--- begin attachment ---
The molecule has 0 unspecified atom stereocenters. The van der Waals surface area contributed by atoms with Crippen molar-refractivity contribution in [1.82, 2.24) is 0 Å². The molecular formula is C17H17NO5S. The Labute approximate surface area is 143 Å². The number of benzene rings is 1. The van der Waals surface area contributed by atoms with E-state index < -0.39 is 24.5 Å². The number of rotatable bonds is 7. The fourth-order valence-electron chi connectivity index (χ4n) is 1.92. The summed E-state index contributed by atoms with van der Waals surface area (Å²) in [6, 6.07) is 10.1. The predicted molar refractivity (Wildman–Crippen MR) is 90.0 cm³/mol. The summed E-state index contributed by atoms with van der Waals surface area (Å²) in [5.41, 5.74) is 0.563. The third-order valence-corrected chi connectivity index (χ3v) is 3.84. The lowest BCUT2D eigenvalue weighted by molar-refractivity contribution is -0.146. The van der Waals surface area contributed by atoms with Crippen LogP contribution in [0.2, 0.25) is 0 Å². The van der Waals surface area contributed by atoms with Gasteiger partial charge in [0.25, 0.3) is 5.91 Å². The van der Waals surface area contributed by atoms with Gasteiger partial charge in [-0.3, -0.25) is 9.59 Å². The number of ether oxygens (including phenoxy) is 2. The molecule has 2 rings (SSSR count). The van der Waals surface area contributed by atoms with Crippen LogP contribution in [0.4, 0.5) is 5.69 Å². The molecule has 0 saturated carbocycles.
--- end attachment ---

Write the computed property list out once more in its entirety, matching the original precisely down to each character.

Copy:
The molecule has 0 unspecified atom stereocenters. The van der Waals surface area contributed by atoms with Crippen molar-refractivity contribution in [1.82, 2.24) is 0 Å². The molecular formula is C17H17NO5S. The Labute approximate surface area is 143 Å². The number of benzene rings is 1. The van der Waals surface area contributed by atoms with E-state index < -0.39 is 24.5 Å². The number of rotatable bonds is 7. The fourth-order valence-electron chi connectivity index (χ4n) is 1.92. The summed E-state index contributed by atoms with van der Waals surface area (Å²) in [6, 6.07) is 10.1. The predicted molar refractivity (Wildman–Crippen MR) is 90.0 cm³/mol. The summed E-state index contributed by atoms with van der Waals surface area (Å²) in [5.41, 5.74) is 0.563. The third-order valence-corrected chi connectivity index (χ3v) is 3.84. The lowest BCUT2D eigenvalue weighted by molar-refractivity contribution is -0.146. The van der Waals surface area contributed by atoms with Crippen LogP contribution in [0.2, 0.25) is 0 Å². The van der Waals surface area contributed by atoms with Gasteiger partial charge in [0.25, 0.3) is 5.91 Å². The van der Waals surface area contributed by atoms with Gasteiger partial charge in [-0.3, -0.25) is 9.59 Å². The number of ether oxygens (including phenoxy) is 2. The molecule has 2 rings (SSSR count). The van der Waals surface area contributed by atoms with Crippen LogP contribution in [0.4, 0.5) is 5.69 Å². The molecule has 0 saturated carbocycles.